The executives and owner of BHS were called in to answer questions. This is where my point really begins…

The BHS CEO told that inquiry that a few days before the collapse the new owner told him to transfer £1,500,000 to a Swedish company. The CEO complained saying the UK company needed the money. The Owner then threatened him, told him to stop making trouble and just do it.

To those outside of management discussions it can look really simple. The money is either needed in the UK or not. Managers and Owners are supposed to think alike, indeed all managers are supposed to speak with one voice. Management, and owners, are supposed to act both rationally and consistently.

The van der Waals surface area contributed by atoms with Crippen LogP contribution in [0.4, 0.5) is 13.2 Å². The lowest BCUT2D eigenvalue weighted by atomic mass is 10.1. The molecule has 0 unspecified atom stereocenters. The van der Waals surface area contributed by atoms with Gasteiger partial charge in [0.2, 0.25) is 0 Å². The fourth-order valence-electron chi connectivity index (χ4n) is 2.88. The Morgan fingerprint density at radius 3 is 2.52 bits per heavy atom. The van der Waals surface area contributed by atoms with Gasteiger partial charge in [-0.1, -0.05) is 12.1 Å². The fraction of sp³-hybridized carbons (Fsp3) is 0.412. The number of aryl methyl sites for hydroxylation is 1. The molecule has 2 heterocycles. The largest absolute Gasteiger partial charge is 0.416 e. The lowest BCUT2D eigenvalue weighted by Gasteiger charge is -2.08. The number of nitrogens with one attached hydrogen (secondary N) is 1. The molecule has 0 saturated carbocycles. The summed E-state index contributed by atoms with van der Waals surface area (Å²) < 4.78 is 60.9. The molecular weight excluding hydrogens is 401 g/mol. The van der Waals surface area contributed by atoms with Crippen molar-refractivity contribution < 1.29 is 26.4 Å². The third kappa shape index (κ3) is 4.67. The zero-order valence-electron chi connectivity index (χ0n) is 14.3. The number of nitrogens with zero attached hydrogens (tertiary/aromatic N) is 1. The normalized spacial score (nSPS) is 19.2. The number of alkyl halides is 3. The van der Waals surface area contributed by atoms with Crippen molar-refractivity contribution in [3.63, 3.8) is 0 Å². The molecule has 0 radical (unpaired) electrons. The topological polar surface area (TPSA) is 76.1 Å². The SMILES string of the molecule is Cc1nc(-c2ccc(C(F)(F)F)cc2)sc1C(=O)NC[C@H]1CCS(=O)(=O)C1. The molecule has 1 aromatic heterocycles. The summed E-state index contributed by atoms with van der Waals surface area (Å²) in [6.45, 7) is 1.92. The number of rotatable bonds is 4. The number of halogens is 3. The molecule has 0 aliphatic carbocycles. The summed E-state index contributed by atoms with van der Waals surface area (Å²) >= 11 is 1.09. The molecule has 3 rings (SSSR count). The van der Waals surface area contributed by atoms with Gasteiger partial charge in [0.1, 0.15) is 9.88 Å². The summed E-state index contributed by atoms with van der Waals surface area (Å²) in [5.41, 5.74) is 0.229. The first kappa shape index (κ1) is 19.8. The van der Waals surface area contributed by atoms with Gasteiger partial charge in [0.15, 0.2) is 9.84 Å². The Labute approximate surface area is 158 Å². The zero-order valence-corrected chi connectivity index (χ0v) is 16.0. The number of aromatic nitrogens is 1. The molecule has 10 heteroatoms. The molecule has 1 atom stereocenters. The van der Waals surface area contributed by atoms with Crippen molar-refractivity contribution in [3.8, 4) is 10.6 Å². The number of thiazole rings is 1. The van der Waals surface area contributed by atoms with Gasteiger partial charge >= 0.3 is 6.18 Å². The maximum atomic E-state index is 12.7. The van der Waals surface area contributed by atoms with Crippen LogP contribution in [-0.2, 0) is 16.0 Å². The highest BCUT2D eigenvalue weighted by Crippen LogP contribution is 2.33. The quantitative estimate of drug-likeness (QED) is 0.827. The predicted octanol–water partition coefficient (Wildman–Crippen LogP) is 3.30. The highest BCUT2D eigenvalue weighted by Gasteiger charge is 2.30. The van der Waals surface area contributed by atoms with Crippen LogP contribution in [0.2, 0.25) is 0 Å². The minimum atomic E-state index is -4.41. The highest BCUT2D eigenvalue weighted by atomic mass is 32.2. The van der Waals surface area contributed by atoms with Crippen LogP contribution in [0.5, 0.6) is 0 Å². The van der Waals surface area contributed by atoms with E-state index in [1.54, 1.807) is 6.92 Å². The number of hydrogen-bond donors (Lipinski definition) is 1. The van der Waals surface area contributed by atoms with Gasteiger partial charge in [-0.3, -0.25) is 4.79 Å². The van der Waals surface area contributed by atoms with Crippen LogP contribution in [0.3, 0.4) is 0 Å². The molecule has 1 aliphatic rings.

It may come as a surprise to find that managers are flawed, managers, disagree and sometimes the managers and the owners have conflicts. Indeed, whole volumes of business literature is devoted to the “agency problem”: how to make sure managers do what is in the best interest of the owners and not what is in their own best interest.

Engineers often dismiss all this as “politics.” They assume there is a rational cause of action and if only all parties could work through a rational process everything would be alright.

But this just isn’t so.

Management is fuzzy

There are few, if any, solid rules in management. Even those that have the force of law can and do get broken - think Enron and Anderson Consulting.

Unlike programming there is no machine to pull you up short when you make a syntax error.

And the feedback looks can be long, real long. Decades.

So often management decisions come down to opinion. Sometimes it is the opinion of someone in authority, sometimes its the opinion of someone interpreting authority or someone trying (successfully) to influence authority.